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Police pursuit policy in need of urgent review
June 2013
JustSpeak are calling for change of policy after rash of Police pursuit crashes

In the wake of a spate of police chases which have resulted in a needless loss of life, JustSpeak calls for the police pursuit policy to be revisited.
JustSpeak has serious concerns about the number of deaths and injuries that result from police pursuits, and does not believe that the costs and risks involved are justified.
"As an organisation of young people, JustSpeak is particularly distressed to note the young ages of many of the victims of these crashes. It is concerned about the relatively frequent use of police pursuits, particularly in light of the fact that most police pursuits are started over low-level traffic offending and few of them uncover evidence of serious crimes, as evident in IPCA statistics on police pursuits. In this regard, New Zealand Police Association vice-president Stuart Mills' labelling of pursued drivers as "criminals" is misleading, inflammatory and insensitive," says JustSpeak spokesperson Danielle Kelly.

JustSpeak believes that police should be exhausting all available alternatives before opting to pursue drivers, including noting the registration number of the offending vehicle and apprehending the driver at a later point. Any attempts to evade the police could be dealt with at the point of apprehension.

JustSpeak is urging the Police to revisit and tighten the rules around police pursuits and to limit their use to pursuing people known to be violent offenders only. These limits have been put in place in overseas jurisdictions such as Tasmania, Queensland and Florida with encouraging results. Reviews of the restrictions show a reduced number of deaths and injuries, and no correlation to increased crime levels. JustSpeak believes New Zealand's current pursuit policy has fallen behind international best practice, and should brought in line with it.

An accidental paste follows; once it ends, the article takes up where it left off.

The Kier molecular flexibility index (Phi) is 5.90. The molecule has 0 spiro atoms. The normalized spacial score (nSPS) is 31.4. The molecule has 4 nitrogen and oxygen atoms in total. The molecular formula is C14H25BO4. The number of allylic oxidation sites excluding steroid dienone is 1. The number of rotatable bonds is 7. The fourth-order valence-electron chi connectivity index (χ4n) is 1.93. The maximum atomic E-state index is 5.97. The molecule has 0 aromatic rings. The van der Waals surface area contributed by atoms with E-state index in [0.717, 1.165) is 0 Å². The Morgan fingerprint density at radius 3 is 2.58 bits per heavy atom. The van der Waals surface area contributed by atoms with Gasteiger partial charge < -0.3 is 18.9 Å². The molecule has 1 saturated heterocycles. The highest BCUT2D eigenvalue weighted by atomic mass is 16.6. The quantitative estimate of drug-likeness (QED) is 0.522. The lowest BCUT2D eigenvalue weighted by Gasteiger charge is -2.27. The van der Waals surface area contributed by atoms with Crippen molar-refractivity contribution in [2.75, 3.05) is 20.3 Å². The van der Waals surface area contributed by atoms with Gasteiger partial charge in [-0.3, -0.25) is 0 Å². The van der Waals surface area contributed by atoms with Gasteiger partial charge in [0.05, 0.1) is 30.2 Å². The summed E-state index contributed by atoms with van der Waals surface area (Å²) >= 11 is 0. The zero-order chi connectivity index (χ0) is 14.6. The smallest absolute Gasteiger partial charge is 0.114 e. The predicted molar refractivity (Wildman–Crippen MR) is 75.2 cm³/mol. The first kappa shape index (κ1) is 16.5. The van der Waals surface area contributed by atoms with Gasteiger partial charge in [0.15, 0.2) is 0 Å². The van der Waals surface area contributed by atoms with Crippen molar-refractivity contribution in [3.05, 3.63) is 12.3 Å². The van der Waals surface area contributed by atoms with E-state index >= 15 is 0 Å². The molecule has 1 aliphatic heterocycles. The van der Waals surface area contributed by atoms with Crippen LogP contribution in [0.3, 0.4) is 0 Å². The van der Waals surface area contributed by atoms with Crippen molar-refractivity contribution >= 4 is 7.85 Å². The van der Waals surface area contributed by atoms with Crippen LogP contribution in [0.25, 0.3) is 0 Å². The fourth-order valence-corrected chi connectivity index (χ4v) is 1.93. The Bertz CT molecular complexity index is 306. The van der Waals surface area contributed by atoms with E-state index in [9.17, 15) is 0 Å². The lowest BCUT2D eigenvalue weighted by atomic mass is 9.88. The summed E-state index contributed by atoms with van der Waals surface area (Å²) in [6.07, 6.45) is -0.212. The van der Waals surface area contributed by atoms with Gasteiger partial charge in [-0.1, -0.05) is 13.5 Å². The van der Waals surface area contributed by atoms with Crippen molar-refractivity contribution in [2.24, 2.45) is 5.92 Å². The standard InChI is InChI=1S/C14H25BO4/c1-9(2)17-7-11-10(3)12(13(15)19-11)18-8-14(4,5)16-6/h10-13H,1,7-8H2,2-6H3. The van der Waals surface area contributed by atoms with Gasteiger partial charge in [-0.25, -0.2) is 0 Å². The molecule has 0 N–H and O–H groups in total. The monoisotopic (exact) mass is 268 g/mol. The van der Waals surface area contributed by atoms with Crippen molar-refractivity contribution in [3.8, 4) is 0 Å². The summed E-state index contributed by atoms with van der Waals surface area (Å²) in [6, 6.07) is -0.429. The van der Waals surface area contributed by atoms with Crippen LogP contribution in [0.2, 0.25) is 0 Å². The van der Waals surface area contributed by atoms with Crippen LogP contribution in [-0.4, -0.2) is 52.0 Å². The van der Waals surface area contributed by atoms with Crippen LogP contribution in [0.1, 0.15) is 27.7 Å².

"Police pursuits are inherently dangerous for all parties involved. It is imperative that we re-evaluate and limit their use to avoid further tragedies," they say.

JustSpeak is a non-partisan network of young people speaking to, and speaking up for change in our criminal justice system.

JustSpeak was formed at the beginning of 2011 as the youth arm of Rethinking Crime and Punishment. The guiding ethos driving JustSpeak is that young people have much to offer to the national conversation on criminal justice. Among other things, young people bring an imaginative outlook, a feeling of urgency, and a sense of hope. We aim to cultivate an evidence and experience based public discourse around criminal justice issues.

JustSpeak holds regular public forums in Wellington and Auckland; submits on a range of legislation; and engages in public discourse on criminal justice. Since forming we have also been involved with consulting with stakeholders and communities on a range of criminal justice issues; published a report entitled Maori and the Criminal Justice System: A Youth Perspective; and held a camp with over 100 young people from across New Zealand, and more.

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